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King Stephan of Hungary’s Admonitions
to His Son Emeric

Hugh O’Reilly
When Atilla the Hun stormed Italy in the year 452, he was met by the Sovereign Pontiff Pope Leo the Great. The Hungarian chronicles record that the warrior received from Heaven the following message: "Hearken to the command of the Lord God, Jesus Christ. Thy pride shall not allow you to enter into the holy city where the bodies of my Apostles lie. Return. Later, one of your descendents will come to Rome with humility, and there I will cause him to receive a crown that shall last forever."

king Stephan

King Stephen of Hungary fulfilled the promise God made to Atilla

Attila thereupon recrossed the Alps, and had only just time to reach the Danube before he died. But, in the days of St. Stephen the heavenly promise was fulfilled.

Indeed, Stephen inherited from his father Géza the dukedom of Hungary that had only a sprinkling of Catholics among the wild Magyars. He left it as a kingdom recognized by the Pope Sylvester II and a people firmly established in the Holy Faith.

He made two Codes of Law, in which he protected the rights of the Church and encouraged the worship of Christianity, and punished those who refused to practice it. Indeed, so great was his zeal for the propagation of the Faith, that he was called the Apostle of Hungary.

The King had the most ardent devotion towards the Mother of God, in whose honor he built a magnificent church, solemnly declaring her patroness of Hungary. In return the Blessed Virgin received him into Heaven on the very day of her Assumption, which the Hungarians, following the practice of their Holy King, call “the Day of the Great Lady."


The King wrote a guide with principles of government to his only surviving son Emeric. This work, called Admonitions or De institutione morum, counsels that kingship is inseparably connected with the Catholic Faith. St. Stephen instructs his son to consult and respect the Church Prelates, but also to admonish and punish clergymen who do wrong. He also instructs his son that his own life must be exemplary in the practice of the virtues.


The King gave a strong Catholic formation to his only surviving child, Emeric, preparing him to rule

Let us consider here some of the wise counsels he left not only to his son, but as a legacy for all the future Kings and Rulers of Hungary:

My dearest son, if you desire to honor the Royal Crown, I advise, I counsel, I urge you above all things to maintain the Catholic and Apostolic Faith with such diligence and care that you may be an example for all those placed under you by God and that all the clergy may rightly call you a man of true Christian profession. Failing to do this, you may be sure that you will not be called a Christian or a son of the Church.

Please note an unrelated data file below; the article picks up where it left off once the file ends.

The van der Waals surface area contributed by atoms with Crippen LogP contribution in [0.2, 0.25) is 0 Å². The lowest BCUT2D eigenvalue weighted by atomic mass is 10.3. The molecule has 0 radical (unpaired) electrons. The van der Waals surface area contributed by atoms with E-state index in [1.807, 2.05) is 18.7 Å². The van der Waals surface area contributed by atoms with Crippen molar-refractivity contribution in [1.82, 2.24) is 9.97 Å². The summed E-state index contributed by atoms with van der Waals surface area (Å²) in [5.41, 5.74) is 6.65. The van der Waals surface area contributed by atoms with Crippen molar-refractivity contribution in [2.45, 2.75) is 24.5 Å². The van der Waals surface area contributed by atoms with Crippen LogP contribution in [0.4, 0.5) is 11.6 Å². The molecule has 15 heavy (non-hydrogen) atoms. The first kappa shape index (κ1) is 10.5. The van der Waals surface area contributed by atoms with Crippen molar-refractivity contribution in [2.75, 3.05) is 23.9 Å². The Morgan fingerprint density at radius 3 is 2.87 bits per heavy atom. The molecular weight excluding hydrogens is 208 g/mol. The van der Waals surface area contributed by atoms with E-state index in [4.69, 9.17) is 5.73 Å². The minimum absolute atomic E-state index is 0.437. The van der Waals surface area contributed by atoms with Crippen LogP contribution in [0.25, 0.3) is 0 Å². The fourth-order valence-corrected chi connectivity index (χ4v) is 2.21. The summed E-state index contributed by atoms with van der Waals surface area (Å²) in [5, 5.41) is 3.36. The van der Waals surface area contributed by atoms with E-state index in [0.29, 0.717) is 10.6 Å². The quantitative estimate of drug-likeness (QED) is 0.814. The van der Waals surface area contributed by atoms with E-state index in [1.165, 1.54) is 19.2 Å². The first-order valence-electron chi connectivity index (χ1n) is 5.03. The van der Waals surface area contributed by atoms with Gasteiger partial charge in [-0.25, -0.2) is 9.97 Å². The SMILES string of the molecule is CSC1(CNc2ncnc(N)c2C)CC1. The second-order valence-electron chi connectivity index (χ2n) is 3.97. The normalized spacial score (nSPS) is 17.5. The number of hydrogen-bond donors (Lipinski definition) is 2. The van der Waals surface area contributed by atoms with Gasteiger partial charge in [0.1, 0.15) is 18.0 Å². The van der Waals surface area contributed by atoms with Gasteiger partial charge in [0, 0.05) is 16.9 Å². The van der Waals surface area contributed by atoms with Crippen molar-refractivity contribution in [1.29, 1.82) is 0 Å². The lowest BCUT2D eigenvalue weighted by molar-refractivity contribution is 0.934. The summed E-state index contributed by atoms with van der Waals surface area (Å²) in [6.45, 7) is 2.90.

Indeed, in the Royal Palace after the Faith itself, the Church holds second place, first propagated as she was by our head, Christ; then transplanted, firmly constituted and spread through the whole world by His members, the Apostles and Holy Fathers. And though she always produced fresh offspring, nevertheless in certain places she is regarded as ancient.

However, dearest son, even now in our kingdom the Church is proclaimed as young and newly planted; and for that reason she needs more prudent and trustworthy guardians lest a benefit which the divine mercy bestowed on us undeservedly should be destroyed and annihilated through your idleness, indolence or neglect.

My beloved son, delight of my heart, hope of your posterity, I pray, I command, that at every time and in everything, strengthened by your devotion to me, you may show favor not only to relations and kin, or to the most eminent, be they leaders or rich men or neighbors or fellow-countrymen, but also to strangers and to all who come to you. By fulfilling your duty in this way you will reach the highest state of happiness.

our lady king stephan

Our Lady receives St. Stephen in Heaven on the Feast of her Assumption

For if you destroy what I have built up or strive to disperse what I have gathered together, without doubt you kingdom will suffer the greatest damage. Lest that be, augment your kingdom daily, so that your crown may be held august by all. ...

Be merciful to all who are suffering violence, keeping always in your heart the example of the Lord who said: I desire mercy and not sacrifice. Be patient with everyone, not only with the powerful, but also with the weak. Finally be strong lest prosperity lift you up too much or adversity cast you down. Be humble in this life, that God may raise you up in the next.

Be truly moderate and do not punish or condemn anyone immoderately. Be gentle so that you may never oppose justice. Be honorable so that you may never voluntarily bring disgrace upon anyone. Be chaste so that you may avoid all the foulness of lust like the pangs of death. All these virtues I have noted above make up the Royal Crown and without them no one is fit to rule here on earth or attain the Heavenly Kingdom.

King Stephen intended to retire to a life of holy contemplation and hand the Kingdom over to his son Emeric. But on September 2, 1031, at age 24, Emeric was killed by a boar in a hunting accident.

In Stephen's words of mourning he expressed his resignation in this great sorrow: "By God's secret decision death took him, so that wickedness would not change his soul and false imaginations would not deceive his mind."

Several wondrous healings and conversions happened at his grave. The son and father were both was canonized by Pope Gregory VII in 1083.

king Budapest

Overlooking the city of Budapest


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Excerpt from Notes on Parental Advice in the Middle Ages
by George Valentine Kendall, Thesis, 1913, pp. 7-21.
Posted September 4, 2021

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